Diss 2017_Esther TeixeiraEsther Teixeira earned her PhD in Spanish from Purdue University in August 2017. Her dissertation, “A Comparative Study on Prostitution in Latin American Fiction and Testimonies: 1888-2015” examines fictional and testimonial representation of prostitution from late 19th to 21st century. It shows that the writers and feminist scholars studied tend to view prostitution as the ultimate symbol of social chaos and subordination of women. Based on the incorporation of testimonies from female sex workers who advocate for their human and labor rights, this dissertation demonstrates that not all sex workers want to be seen as victims, nor want to be “rescued” by well-intended feminists and intellectuals. Esther’s work has earned her multiple research grants and a position as an Assistant Professor of Spanish at Texas Christian University. Her next project focuses on the study of fictional and testimonial representation of prostitution from a queer and transgender perspective.  

2017 CLA Distinguished Master’s Thesis Award

CLA Distinguished Master’s Thesis Award winners are chosen among nominations from each department and interdisciplinary graduate program in the College of Liberal Arts. Each award is for $250 and includes an engraved plaque.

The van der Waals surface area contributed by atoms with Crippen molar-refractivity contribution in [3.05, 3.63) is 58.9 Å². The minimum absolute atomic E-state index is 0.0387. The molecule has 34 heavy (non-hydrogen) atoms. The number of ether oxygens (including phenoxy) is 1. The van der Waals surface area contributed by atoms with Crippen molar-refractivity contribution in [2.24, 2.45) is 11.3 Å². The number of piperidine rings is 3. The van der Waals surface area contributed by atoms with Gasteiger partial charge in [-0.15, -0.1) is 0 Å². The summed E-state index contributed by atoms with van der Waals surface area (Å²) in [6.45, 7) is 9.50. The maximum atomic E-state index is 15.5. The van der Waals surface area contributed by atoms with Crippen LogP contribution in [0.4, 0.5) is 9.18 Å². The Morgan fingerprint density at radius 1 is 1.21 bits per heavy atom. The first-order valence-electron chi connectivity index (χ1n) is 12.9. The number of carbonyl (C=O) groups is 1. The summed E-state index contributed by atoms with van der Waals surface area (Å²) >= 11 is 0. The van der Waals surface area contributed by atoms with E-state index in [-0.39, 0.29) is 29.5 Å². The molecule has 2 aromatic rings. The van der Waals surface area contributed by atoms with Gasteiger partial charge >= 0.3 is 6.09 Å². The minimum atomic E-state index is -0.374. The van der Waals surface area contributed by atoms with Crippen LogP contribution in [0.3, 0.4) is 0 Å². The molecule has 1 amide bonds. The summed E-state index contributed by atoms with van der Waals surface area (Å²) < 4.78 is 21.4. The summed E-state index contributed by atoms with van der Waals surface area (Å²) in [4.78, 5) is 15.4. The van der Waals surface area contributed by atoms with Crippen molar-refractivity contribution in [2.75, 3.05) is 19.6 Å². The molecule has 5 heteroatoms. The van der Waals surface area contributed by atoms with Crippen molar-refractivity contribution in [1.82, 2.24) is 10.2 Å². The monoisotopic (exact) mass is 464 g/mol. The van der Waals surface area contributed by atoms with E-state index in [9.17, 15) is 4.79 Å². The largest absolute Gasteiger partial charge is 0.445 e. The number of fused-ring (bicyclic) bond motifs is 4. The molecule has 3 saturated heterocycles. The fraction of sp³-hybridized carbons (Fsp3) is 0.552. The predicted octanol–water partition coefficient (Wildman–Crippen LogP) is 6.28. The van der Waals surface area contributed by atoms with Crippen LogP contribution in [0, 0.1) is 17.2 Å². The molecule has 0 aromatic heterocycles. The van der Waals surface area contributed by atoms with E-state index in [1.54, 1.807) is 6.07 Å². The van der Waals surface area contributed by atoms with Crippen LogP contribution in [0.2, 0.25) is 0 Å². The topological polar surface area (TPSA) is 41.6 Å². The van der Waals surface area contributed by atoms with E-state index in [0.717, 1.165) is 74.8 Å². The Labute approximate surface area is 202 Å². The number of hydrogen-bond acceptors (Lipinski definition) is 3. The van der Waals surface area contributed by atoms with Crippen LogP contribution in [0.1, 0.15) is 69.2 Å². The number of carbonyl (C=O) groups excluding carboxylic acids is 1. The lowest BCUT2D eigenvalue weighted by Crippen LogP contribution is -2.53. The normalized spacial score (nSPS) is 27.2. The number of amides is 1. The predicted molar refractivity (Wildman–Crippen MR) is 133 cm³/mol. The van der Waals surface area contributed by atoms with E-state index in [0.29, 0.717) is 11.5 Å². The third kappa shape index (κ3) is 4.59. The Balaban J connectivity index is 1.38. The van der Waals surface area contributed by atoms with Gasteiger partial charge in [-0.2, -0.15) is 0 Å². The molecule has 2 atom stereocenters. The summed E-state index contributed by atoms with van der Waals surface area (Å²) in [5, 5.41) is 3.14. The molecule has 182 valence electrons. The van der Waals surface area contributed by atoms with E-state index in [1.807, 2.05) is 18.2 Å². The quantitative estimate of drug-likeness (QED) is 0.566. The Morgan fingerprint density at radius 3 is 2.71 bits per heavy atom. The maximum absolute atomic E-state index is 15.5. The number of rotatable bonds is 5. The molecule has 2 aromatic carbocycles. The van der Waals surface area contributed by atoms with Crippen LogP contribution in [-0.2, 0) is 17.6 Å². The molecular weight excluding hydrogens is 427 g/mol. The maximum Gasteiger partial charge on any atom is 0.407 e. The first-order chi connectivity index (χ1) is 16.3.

In recognition of the growing diversity of scholarly and creative outputs at the Master’s level within the College of Liberal Arts, the CLA Distinguished Master’s Thesis Awards were expanded in 2017 to include 3 categories of Master’s Projects Awards: Master’s Thesis, Master’s Non-Thesis Project and Master’s Creative Work. The CLA Master’s Project Awards recognize high quality scholarship and/or creative work, contribution to the field and innovative components. Masters Project Award winners are chosen among nominations from each department and interdisciplinary graduate program that were reviewed by faculty across the College. Each award is for $250 and includes an engraved plaque.

Distinguished Master's Creative Work Award